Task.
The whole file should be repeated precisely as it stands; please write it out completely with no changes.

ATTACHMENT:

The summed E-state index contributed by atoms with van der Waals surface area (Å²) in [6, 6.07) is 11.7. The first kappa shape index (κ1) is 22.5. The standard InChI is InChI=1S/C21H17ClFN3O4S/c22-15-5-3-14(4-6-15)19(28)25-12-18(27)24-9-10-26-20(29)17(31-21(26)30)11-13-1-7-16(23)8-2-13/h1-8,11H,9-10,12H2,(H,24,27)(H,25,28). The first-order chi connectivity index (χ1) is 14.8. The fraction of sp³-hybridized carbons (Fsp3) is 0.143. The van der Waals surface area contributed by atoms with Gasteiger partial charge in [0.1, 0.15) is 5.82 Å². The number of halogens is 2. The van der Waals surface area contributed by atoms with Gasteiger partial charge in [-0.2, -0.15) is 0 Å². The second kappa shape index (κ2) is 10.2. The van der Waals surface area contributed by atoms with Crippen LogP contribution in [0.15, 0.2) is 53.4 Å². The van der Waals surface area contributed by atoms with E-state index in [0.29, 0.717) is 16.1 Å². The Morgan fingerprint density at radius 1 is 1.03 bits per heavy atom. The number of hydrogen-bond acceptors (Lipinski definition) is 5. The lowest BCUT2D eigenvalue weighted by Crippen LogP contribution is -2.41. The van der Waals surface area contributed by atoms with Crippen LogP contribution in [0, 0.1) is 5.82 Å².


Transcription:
The summed E-state index contributed by atoms with van der Waals surface area (Å²) in [6, 6.07) is 11.7. The first kappa shape index (κ1) is 22.5. The standard InChI is InChI=1S/C21H17ClFN3O4S/c22-15-5-3-14(4-6-15)19(28)25-12-18(27)24-9-10-26-20(29)17(31-21(26)30)11-13-1-7-16(23)8-2-13/h1-8,11H,9-10,12H2,(H,24,27)(H,25,28). The first-order chi connectivity index (χ1) is 14.8. The fraction of sp³-hybridized carbons (Fsp3) is 0.143. The van der Waals surface area contributed by atoms with Gasteiger partial charge in [0.1, 0.15) is 5.82 Å². The number of halogens is 2. The van der Waals surface area contributed by atoms with Gasteiger partial charge in [-0.2, -0.15) is 0 Å². The second kappa shape index (κ2) is 10.2. The van der Waals surface area contributed by atoms with Crippen LogP contribution in [0.15, 0.2) is 53.4 Å². The van der Waals surface area contributed by atoms with E-state index in [0.29, 0.717) is 16.1 Å². The Morgan fingerprint density at radius 1 is 1.03 bits per heavy atom. The number of hydrogen-bond acceptors (Lipinski definition) is 5. The lowest BCUT2D eigenvalue weighted by Crippen LogP contribution is -2.41. The van der Waals surface area contributed by atoms with Crippen LogP contribution in [0, 0.1) is 5.82 Å².